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  • Composing High-Performance Memory Allocators

    Emery D. BergerDept. of Computer Sciences

    The University of Texas at AustinAustin, TX 78712

    emery@cs.utexas.edu

    Benjamin G. ZornMicrosoft ResearchOne Microsoft Way

    Redmond, WA 98052

    zorn@microsoft.com

    Kathryn S. McKinleyDept. of Computer ScienceUniversity of Massachusetts

    Amherst, MA 01003

    mckinley@cs.umass.edu

    ABSTRACTCurrent general-purpose memory allocators do not provide suffi-cient speed or flexibility for modern high-performance applications.Highly-tuned general purpose allocators have per-operation costsaround one hundred cycles, while the cost of an operation in a cus-tom memory allocator can be just a handful of cycles. To achievehigh performance, programmers often write custom memory allo-cators from scratch a difficult and error-prone process.

    In this paper, we present a flexible and efficient infrastructurefor building memory allocators that is based on C++ templates andinheritance. This novel approach allows programmers to build cus-tom and general-purpose allocators as heap layers that can becomposed without incurring any additional runtime overhead or ad-ditional programming cost. We show that this infrastructure simpli-fies allocator construction and results in allocators that either matchor improve the performance of heavily-tuned allocators written inC, including the Kingsley allocator and the GNU obstack library.We further show this infrastructure can be used to rapidly build ageneral-purpose allocator that has performance comparable to theLea allocator, one of the best uniprocessor allocators available. Wethus demonstrate a clean, easy-to-use allocator interface that seam-lessly combines the power and efficiency of any number of generaland custom allocators within a single application.

    1. IntroductionMany general-purpose memory allocators implemented for C andC++ provide good runtime and low fragmentation for a wide rangeof applications [15, 17]. However, using specialized memory al-locators that take advantage of application-specific behavior candramatically improve application performance [4, 13, 26]. Hand-coded custom allocators are widely used: three of the twelve inte-ger benchmarks included in SPEC2000 (parser, gcc, and vpr[22]) and several server applications, including the Apache web

    This work is supported by NSF grant EIA-9726401, NSF Infrastructuregrant CDA-9502639, NSF ITR grant CCR-0085792, and DARPA grant 5-21425. Part of this work was done while the first author was at MicrosoftResearch. Emery Berger was also supported by a grant from MicrosoftCorporation. Any opinions, findings and conclusions or recommendationsexpressed in this material are the authors and do not necessarily reflect thoseof the sponsors.

    Permission to make digital or hard copies of all or part of this work forpersonal or classroom use is granted without fee provided that copies arenot made or distributed for profit or commercial advantage and that copiesbear this notice and the full citation on the first page. To copy otherwise, torepublish, to post on servers or to redistribute to lists, requires prior specificpermission and/or a fee.PLDI 2001Copyright 2001 ACM 0-89791-88-6/97/05 ..$5.00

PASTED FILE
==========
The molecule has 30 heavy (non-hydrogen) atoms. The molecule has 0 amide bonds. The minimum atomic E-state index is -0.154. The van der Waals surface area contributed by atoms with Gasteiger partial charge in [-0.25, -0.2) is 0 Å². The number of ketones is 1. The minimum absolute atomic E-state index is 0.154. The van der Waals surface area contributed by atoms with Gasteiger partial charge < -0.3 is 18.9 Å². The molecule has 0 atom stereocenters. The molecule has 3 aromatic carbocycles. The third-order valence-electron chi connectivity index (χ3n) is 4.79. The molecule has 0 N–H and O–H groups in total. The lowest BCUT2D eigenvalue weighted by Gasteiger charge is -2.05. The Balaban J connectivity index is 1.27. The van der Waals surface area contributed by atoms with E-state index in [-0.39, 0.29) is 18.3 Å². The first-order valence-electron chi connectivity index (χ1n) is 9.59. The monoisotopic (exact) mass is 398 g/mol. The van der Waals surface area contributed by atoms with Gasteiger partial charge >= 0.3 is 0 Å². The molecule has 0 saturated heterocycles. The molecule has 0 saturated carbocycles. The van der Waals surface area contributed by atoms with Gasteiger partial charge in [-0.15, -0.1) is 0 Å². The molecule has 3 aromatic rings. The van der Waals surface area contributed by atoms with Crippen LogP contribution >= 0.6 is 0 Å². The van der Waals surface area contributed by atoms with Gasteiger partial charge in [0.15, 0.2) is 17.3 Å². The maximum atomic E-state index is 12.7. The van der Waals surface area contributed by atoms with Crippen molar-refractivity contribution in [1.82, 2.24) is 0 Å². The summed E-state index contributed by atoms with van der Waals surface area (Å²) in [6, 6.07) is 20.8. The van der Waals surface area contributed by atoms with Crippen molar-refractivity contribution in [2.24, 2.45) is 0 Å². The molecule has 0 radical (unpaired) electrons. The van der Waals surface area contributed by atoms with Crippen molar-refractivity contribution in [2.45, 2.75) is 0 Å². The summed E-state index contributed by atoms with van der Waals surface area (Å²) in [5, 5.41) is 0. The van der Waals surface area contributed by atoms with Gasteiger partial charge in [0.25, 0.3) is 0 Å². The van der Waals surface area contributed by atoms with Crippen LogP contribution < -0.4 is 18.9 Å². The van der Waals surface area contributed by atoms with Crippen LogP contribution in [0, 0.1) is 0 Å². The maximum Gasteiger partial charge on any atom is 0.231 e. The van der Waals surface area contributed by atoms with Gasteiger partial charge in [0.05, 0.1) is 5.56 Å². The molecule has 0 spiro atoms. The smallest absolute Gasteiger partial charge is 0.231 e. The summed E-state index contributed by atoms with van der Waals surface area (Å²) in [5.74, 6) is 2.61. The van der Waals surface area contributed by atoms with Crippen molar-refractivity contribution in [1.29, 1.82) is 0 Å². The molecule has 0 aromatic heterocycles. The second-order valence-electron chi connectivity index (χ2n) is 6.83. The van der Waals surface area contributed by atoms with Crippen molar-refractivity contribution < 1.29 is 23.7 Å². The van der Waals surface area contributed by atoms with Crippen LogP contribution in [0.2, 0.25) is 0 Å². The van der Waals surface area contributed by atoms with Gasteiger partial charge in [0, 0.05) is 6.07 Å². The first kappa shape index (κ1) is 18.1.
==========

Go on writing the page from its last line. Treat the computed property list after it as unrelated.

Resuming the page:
server [1] and Microsofts SQL Server [10], use one or more cus-tom allocators.

    Custom allocators can take advantage of certain allocation pat-terns with extremely low-cost operations. For example, a program-mer can use a region allocator to allocate a number of small objectswith a known lifetime and then free them all at once [11, 19, 23].This customized allocator returns individual objects from a rangeof memory (i.e., a region), and then deallocates the entire region.The per-operation cost for a region-based allocator is only a hand-ful of cycles (advancing a pointer and bounds-checking), whereasfor highly-tuned, general-purpose allocators, the per-operation costis around one hundred cycles [11]. Other custom allocators canyield similar advantages over general-purpose allocators. Figure 1shows the estimated impact of the custom allocator used in theSPEC benchmark 197.parser, running on its test input. Re-placing its custom allocator by the system allocator increases itsruntime by over 60%.1

    197.parser runtime

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    Allocator

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    Figure 1: The impact of custom allocation on performance for197.parser.

    To attain high performance, programmers often write their ownad hoc custom allocators as macros or monolithic functions in or-der to avoid function call overhead. This approach to improvingapplication performance is enshrined among the best practices of